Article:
Dinner at Mehtaphor

I found Saturday to be a pretty decent day for me. Most weekends are full of activities, Saturday wasn’t so bad. I woke up a little before 9am, helped my daughter get ready for swim class, but my wife took her to class. My son and I had breakfast, and hung out at home to try out our trial version of Star Wars: The Old Republic. The girls eventually came back, and the kids and I played Star Wars for an hour or so — I drove the mouse & keyboard, and they each sat on an armrest and told me what to do with our new Jedi character. My wife left to run her errands.

Around 1pm, I took the kids to walk and get some lunch, then we watched some television / Netflix. So far, unproductive yet immensely relaxing for me. I rarely get to sit my butt down most weeknights and weekends, so this was a much needed opportunity.

Around 4pm, I ran two errands, and then we all got ready to hit NYC for dinner. We were going to our friend Plexy’s surprise 40th birthday party at Mehtaphor, a restaurant down in the Tribecca neighborhood. We were supposed to be there by 7pm, but encountered heavy traffic on the way.

We arrived on Duane St a little after 7pm. I dropped the three of them off on the street, was lucky enough to find street parking, and walked to the restaurant. A small snafu occurred, as I was looking for the restaurant and I spotted Plexy and his wife Sheba getting out of their car 100 feet ahead of me. I panicked and bolted, but I had nowhere to go. I ran to a nearby building glass entrance, and then saw my friend Lesh. Weird. I opened the door, and it happened that this was the restaurant. How odd?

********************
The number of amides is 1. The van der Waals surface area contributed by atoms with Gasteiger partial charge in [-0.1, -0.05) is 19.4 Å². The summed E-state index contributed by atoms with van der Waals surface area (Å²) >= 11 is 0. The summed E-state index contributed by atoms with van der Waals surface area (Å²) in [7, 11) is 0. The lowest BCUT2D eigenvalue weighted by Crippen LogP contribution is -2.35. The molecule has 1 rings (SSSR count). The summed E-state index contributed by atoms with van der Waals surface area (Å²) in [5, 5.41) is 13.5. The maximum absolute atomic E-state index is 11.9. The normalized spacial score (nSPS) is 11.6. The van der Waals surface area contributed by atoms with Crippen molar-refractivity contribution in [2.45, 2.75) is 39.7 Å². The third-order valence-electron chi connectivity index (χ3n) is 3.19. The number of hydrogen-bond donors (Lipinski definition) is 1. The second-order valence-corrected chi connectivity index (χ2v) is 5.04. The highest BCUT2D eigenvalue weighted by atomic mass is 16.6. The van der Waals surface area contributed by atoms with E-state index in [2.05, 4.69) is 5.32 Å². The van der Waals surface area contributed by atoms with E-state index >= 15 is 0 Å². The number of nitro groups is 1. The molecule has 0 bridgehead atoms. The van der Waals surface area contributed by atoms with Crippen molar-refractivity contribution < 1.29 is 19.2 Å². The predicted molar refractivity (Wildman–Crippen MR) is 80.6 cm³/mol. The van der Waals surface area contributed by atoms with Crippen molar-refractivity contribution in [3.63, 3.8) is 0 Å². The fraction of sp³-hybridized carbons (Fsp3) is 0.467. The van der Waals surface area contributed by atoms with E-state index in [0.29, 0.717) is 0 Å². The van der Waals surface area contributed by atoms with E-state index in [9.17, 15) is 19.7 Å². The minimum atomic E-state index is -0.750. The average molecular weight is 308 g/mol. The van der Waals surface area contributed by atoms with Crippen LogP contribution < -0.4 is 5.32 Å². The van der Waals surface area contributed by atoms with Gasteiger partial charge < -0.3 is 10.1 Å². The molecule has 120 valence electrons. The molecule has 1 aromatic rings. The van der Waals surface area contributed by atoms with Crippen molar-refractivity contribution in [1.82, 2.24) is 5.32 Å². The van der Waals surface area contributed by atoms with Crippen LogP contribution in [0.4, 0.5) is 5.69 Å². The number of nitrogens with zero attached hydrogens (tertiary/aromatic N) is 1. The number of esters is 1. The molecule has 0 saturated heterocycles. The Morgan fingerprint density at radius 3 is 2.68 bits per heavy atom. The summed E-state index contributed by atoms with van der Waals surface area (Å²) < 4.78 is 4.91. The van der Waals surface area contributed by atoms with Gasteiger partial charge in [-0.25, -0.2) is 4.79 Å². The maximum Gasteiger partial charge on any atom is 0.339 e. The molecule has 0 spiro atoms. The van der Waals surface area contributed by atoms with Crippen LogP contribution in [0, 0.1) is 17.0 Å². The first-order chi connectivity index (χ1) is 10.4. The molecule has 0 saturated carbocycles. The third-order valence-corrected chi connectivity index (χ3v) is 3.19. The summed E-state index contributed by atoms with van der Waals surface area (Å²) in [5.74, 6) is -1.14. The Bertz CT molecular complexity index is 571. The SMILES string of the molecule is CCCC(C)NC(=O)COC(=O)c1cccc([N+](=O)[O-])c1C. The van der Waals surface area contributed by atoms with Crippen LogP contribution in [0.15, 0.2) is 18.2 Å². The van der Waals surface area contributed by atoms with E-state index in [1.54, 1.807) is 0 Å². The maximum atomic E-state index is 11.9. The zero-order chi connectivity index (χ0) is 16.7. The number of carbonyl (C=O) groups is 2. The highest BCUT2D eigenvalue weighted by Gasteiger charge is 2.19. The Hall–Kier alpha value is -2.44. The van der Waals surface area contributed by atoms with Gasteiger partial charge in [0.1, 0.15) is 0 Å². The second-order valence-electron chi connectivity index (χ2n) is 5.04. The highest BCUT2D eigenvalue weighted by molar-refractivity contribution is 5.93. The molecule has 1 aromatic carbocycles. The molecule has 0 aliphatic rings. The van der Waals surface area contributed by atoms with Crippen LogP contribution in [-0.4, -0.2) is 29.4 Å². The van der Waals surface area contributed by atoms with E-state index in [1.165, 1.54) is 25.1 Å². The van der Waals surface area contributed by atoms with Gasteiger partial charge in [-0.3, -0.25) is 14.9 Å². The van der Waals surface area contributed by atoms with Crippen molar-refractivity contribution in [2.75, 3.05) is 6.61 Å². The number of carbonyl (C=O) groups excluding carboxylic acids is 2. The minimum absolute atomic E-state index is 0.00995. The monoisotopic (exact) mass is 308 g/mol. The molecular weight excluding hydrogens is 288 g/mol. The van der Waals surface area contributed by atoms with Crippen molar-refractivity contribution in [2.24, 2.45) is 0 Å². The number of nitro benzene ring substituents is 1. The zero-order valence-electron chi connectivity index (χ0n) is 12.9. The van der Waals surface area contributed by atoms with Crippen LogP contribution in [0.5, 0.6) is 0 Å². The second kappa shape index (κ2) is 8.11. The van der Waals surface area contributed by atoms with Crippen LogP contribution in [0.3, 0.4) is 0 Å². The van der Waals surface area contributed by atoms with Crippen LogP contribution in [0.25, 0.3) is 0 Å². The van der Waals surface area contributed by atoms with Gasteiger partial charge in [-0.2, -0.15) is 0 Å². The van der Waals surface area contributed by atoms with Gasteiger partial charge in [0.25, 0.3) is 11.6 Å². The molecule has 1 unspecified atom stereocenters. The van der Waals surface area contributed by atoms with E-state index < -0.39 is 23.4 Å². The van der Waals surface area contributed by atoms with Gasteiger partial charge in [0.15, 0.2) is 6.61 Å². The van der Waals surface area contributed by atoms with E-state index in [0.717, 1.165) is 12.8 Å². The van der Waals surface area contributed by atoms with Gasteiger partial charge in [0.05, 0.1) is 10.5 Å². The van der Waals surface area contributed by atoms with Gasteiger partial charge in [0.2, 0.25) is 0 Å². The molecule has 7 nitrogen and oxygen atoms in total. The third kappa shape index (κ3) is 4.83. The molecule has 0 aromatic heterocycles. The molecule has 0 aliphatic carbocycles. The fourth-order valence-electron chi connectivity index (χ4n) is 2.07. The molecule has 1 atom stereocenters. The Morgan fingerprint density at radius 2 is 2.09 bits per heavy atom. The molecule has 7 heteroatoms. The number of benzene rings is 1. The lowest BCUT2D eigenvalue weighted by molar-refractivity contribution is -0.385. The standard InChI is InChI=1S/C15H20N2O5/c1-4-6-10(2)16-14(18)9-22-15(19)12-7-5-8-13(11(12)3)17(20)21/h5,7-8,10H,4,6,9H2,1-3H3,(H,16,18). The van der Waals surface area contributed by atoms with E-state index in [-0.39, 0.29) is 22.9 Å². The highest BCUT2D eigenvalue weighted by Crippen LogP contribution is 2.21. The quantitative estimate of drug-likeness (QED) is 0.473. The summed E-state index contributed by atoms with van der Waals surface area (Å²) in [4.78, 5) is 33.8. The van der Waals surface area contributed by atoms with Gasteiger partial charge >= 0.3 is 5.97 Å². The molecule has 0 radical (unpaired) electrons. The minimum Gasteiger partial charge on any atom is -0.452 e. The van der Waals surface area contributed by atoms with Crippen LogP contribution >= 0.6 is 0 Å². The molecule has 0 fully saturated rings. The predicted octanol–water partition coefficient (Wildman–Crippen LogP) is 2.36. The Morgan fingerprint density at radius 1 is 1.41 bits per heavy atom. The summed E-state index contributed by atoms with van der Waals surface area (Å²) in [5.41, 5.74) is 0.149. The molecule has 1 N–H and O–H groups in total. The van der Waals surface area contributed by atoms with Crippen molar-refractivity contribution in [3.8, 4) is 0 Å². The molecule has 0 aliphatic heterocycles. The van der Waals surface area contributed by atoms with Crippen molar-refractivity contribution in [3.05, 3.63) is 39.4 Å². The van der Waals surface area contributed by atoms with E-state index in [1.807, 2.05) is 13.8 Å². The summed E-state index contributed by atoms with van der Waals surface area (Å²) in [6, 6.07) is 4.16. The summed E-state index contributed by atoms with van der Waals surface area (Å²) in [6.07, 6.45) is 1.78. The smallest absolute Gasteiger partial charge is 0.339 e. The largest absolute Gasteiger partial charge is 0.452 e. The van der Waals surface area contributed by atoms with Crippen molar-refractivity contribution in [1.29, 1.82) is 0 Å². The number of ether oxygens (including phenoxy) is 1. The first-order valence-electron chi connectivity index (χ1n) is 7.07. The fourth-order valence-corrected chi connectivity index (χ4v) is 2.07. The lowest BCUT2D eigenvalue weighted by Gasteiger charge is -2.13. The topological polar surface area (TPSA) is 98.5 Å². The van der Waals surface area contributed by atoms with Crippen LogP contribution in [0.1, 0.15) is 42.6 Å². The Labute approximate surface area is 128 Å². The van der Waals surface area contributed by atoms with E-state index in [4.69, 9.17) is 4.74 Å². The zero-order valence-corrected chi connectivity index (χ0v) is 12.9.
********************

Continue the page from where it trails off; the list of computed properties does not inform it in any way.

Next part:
Well, the surprise was somewhat ruined as the guest of honor apparently saw me running. Also, his wife was getting a lot of text messages, so that made him a little suspicious as well. Ah well.

Dinner at the restaurant was good. The head chef was apparently a runner-up on the 2009 Iron Chef reality competition. We ordered drinks, and agreed to a 7 course tasting menu, chef’s choice. Over the course of the evening, the staff brought out small dishes with various items to eat, like oysters, a mini pizza, etc. It was all very interesting and different.

Unfortunately, with all of us being college-educated geniuses, not one of us thought to ask how much was the tasting menu beforehand. Suffice it to say, it was a small fortune per person, and let’s leave it at that. It was a very good experience, something different, and I suppose you only get to live life once. Now we all have a good story to tell. Our wallets are lighter, but we have a good story.

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